Teri Korda

Title: My dear Andrea & Andris
Author: Teri Korda
Publisher: Makor Jewish Community Library
Place of publication: Melbourne
Year of Publication: 2002
Location of Book: Rare Books Collection, Sir Louis Matheson Library, Monash University Clayton Campus
Cities/town/camps: Hungary: Budapest
Note: those cities/towns/camps underlined are those which are most central to the narrative

My Dear Andrea and Andris tells the story of Teri Korda and her family and friends, living in Hungary until 1956. The first 34 pages describe her family background and life in Budapest up until German occupation. Pages 35-66 tell of her survival under Nazi occupation while the remainder of the book, pages 67-93, tell of her life in Hungary under Soviet rule. Written late in life to provide a family history for her two children, the book was published by Makor Lirbrary in 2002.

Teri Korda was born the youngest of ten children in Budapest, Hungary. Educated until the age of sixteen, Teri earned a reasonable wage in a shop. She was married in August 1938 to Tibor Korda. In 1939 Tibor was conscripted into the Hungarian army to help liberate Transylvania. As soon as he returned to Budapest he was taken, along with other Jewish men, to a forced labour camp. Through a connection, Teri managed to get her husband released. In 1940-41 Jews who did not have Hungarian citizenship were deported. Teri’s siblings spent a lot of money trying to prove that their ancestors had been Hungarian. In March 1942 Teri gave birth to her first child, Andrew (Andris). Months later Tibor was again taken away for forced labour. He remained, however, in Hungary and Teri visited him when possible.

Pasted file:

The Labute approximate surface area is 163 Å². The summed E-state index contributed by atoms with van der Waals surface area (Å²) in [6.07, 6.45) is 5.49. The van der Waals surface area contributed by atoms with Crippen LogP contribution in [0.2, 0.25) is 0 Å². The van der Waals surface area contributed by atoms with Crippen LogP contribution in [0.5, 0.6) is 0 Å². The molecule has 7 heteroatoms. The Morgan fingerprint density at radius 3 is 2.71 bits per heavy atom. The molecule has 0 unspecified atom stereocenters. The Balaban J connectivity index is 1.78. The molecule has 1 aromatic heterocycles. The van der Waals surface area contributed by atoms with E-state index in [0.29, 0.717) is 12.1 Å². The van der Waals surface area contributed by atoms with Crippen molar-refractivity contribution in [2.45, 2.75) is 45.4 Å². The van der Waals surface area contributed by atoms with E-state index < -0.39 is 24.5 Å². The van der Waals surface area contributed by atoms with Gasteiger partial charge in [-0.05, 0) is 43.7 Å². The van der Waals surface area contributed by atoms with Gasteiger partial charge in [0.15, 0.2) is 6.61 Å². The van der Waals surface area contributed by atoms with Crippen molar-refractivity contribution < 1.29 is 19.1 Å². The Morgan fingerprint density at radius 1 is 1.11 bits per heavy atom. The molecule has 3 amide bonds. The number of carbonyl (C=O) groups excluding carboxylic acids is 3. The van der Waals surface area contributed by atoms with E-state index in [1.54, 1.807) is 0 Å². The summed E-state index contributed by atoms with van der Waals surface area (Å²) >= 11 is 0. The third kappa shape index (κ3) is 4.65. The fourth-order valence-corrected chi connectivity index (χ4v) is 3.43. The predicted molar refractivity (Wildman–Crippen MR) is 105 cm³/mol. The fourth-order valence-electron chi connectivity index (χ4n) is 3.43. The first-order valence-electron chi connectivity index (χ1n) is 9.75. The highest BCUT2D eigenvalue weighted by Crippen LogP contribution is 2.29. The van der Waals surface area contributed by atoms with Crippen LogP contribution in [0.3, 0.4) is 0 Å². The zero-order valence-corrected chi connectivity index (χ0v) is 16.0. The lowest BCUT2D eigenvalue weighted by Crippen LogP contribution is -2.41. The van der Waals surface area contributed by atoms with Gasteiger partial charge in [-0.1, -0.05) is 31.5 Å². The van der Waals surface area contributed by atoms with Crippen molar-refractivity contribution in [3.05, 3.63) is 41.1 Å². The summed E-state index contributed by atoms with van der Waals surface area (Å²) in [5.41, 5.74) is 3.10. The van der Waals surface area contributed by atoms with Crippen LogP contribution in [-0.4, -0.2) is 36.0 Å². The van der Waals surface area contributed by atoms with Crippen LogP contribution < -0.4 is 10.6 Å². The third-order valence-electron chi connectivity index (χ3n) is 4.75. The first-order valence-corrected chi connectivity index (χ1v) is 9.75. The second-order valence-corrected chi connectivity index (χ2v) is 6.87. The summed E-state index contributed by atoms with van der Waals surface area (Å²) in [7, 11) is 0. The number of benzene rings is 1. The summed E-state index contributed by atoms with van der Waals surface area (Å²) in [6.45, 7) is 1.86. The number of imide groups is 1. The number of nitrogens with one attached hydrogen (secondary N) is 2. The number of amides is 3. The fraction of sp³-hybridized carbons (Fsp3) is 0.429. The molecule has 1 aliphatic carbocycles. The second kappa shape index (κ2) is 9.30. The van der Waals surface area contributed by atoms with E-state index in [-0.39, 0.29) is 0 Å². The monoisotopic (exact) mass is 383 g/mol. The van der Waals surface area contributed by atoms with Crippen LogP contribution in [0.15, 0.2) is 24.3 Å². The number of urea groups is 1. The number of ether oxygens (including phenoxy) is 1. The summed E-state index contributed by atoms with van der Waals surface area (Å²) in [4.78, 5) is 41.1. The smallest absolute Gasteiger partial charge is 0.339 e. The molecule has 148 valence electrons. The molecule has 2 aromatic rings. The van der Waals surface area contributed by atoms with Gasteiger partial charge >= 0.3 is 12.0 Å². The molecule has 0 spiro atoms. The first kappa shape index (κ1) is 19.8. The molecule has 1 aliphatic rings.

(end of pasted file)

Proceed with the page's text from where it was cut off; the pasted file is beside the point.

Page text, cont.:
When the Germans entered Hungary in 1944, restrictions were placed on the resident Jewish population. Jews were forced to wear a yellow star and were confined to designated housing. Although fortunate enough to stay in her original apartment, Teri endured frequent harassment from the Arrow Cross, the Hungarian fascist collaborators. Eventually the Allies began bombing Budapest and Teri and Andrew were forced to take shelter in the cellar. One day Teri was offered a curfew exclusion permit in exchange for cleaning the apartment of a Wermacht officer. Teri’s cleaning skills were not up to the German’s standards, so she ended up paying someone to clean the apartment and keeping the permit for herself. Conditions for Jews deteriorated as the Fascist Szalasi regime took over Hungary and a ghetto was established. Every day Teri watched Jews being marched to their death by the Fascists. Teri was spared owing to the fact that she was ill at the time - the Arrow Cross soldiers simply left her to die. Through a connection, Teri managed to pay to have Tibor smuggled back to Budapest. Upon his return, Tibor was forced to hide in the cupboard anytime there was a knock at the door. As the Russian front approached, the food situation became more desperate. Teri roamed the street in search of horses that had been killed in the shooting. Around New Year 1945, Teri, Tibor and Andrew were liberated by the Russians. This did not end their peril as the Russian soldiers began a spree of looting and rape. Moreover, when Teri went to check on her mother she discovered her starved to death in bed.

After the war the family began to rebuilt their lives. Teri gave birth to her second child, and despite the intrusive hand of the Soviet authorities, the family managed to live a somewhat stable life in Hungary over the next decade. Following the upheavals of the 1956 revolution, the family left Hungary to begin a new life in Australia.

Teri Korda’s autobiography has a decided focus on people rather than events. The story contains a rich array of characters, each of whom leads a hectic life. Despite the wartime setting, Teri’s account is not grim reading but is as much a love story as an adventure story.